As one of the few
Jewish writers who tried to lower the decibel level of vituperation regarding
Mel Gibson’s movie, and as one who was primarily critical only of his liberal
use of cinematic artistic license and selectivity of history and scripture
in his portrayal of the Passion, I feel I have an obligation to speak my
mind about the real problem with Mel Gibson.
Mr. Gibson’s faith and his desire to bring it to life using the genre of
movies. Granted that movies are a pretty dumbed-down way to faith, but we
are living in such times. Nevertheless, Mr. Gibson does have guilt on his
head. He has set himself up as a religious personality and must take the
responsibility that goes with it.
Gibson is sincere that his movie is not anti-Jewish but about universal love,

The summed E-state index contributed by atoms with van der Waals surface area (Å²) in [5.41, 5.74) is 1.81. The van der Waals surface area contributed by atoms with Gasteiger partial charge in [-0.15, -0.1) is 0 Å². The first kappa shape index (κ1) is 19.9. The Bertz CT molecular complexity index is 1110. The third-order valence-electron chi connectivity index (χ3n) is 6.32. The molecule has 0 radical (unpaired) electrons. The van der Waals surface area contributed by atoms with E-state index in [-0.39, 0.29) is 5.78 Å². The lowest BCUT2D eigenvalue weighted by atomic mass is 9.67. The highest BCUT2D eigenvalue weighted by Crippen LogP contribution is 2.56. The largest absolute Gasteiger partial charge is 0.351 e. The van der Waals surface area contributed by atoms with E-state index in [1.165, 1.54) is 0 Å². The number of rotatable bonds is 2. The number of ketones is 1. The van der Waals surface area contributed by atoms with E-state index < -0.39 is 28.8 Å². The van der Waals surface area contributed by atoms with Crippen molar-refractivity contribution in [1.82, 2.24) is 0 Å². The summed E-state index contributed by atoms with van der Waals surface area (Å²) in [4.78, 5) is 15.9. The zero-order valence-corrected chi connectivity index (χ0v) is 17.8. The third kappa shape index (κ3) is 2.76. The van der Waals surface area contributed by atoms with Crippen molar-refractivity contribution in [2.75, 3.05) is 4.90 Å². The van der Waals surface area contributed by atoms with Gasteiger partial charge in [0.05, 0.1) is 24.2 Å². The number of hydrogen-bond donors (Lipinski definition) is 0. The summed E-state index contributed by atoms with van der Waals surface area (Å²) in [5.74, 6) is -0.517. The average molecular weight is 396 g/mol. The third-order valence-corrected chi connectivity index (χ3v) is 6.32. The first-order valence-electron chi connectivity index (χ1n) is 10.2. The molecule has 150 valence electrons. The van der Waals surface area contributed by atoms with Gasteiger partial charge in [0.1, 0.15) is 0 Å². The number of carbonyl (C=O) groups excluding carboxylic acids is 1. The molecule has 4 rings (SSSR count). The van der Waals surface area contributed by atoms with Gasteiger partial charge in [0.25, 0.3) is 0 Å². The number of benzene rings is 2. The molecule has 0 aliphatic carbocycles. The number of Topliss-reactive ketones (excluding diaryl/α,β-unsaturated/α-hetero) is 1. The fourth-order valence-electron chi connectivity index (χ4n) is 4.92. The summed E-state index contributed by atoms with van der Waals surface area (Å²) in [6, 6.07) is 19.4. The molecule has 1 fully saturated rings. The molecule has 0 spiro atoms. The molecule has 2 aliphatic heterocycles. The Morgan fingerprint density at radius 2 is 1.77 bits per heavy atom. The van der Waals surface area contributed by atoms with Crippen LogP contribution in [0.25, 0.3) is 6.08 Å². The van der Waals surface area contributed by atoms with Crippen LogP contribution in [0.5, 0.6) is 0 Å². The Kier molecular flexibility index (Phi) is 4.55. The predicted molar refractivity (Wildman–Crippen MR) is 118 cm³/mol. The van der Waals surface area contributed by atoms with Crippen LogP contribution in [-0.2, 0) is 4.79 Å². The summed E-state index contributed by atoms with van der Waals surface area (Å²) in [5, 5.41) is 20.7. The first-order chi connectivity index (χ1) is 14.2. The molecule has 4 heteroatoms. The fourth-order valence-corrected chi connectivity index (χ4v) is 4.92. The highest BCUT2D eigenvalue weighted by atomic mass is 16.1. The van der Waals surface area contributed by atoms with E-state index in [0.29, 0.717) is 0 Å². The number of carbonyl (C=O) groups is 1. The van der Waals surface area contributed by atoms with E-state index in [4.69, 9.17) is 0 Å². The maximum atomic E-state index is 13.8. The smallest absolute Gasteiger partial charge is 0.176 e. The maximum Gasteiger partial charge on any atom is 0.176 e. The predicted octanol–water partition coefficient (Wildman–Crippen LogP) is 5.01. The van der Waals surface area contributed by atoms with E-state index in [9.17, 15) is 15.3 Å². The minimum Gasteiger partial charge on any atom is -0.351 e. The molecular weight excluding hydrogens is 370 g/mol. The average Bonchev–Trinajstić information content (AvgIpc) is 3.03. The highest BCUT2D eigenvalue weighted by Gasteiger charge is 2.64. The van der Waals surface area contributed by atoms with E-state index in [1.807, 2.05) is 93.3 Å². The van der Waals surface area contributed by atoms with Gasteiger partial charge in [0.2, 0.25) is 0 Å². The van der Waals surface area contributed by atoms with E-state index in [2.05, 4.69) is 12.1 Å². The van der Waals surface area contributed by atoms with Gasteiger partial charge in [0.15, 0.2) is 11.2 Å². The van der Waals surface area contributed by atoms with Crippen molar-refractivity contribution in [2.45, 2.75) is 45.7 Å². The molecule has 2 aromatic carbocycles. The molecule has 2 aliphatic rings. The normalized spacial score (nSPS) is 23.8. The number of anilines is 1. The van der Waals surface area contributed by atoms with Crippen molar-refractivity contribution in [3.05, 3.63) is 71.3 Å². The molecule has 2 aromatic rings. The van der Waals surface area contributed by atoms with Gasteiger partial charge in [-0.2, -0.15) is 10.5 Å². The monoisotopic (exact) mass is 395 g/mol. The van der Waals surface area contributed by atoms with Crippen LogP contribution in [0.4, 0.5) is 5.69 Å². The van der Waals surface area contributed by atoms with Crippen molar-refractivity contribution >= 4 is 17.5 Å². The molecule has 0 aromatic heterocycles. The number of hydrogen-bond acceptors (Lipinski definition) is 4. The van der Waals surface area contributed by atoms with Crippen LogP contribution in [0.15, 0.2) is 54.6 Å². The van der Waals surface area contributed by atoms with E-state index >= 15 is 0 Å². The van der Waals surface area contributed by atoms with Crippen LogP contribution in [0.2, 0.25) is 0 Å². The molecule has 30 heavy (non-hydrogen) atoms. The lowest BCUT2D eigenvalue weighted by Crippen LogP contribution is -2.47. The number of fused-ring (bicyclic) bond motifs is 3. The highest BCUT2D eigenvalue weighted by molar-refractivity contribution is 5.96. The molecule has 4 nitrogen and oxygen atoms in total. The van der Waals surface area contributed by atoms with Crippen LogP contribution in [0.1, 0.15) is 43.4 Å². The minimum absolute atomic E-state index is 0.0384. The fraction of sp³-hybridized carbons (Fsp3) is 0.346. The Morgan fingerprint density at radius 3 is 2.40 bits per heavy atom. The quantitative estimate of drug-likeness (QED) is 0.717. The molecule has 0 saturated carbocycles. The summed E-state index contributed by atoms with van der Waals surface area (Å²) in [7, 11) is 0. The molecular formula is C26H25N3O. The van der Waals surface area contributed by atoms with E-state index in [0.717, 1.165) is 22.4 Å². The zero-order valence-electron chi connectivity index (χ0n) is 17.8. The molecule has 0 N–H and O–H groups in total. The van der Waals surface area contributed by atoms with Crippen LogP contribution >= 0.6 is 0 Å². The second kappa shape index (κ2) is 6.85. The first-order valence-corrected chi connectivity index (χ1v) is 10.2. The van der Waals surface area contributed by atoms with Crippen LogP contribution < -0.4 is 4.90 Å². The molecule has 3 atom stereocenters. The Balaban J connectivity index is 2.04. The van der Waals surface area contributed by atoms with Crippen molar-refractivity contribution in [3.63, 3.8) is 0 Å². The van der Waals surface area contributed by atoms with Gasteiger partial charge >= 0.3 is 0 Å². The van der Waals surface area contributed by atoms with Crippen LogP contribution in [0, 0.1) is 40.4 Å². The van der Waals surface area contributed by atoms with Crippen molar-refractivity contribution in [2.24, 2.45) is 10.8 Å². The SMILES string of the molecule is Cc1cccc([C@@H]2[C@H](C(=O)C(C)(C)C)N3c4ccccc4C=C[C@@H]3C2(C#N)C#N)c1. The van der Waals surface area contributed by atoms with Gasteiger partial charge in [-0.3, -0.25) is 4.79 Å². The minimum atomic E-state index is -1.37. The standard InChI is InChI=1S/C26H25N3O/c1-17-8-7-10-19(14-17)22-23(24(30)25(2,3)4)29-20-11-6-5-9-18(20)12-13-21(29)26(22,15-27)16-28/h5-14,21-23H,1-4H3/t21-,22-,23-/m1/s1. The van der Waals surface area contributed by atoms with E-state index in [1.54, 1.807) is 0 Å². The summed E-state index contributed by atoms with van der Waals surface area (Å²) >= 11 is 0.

then he must speak openly and loudly to the Christian community that his
work not be misinterpreted. Instead, Mr. Gibson has chosen to speak
occasionally on television before friendly interviewers and made fairly empty
remarks that “we are all guilty of Jesus’ death,” in spite of the fact that
this does not seem to be image movie-goers get while watching ugly Jewish
mobs and smug and sadistic Jewish leaders watch Jesus’ gruesome and violent
death. The voluntarism of Jesus’ sacrifice and the universality of
mankind’s guilt are not the first things that come to the viewers’ minds.
If that was Mr. Gibson’s meaning then he should be screaming from the rooftops
that people should not be misled by his movie. Mel Gibson has done nothing
of the sort and is quite content to let the social fallout be whatever it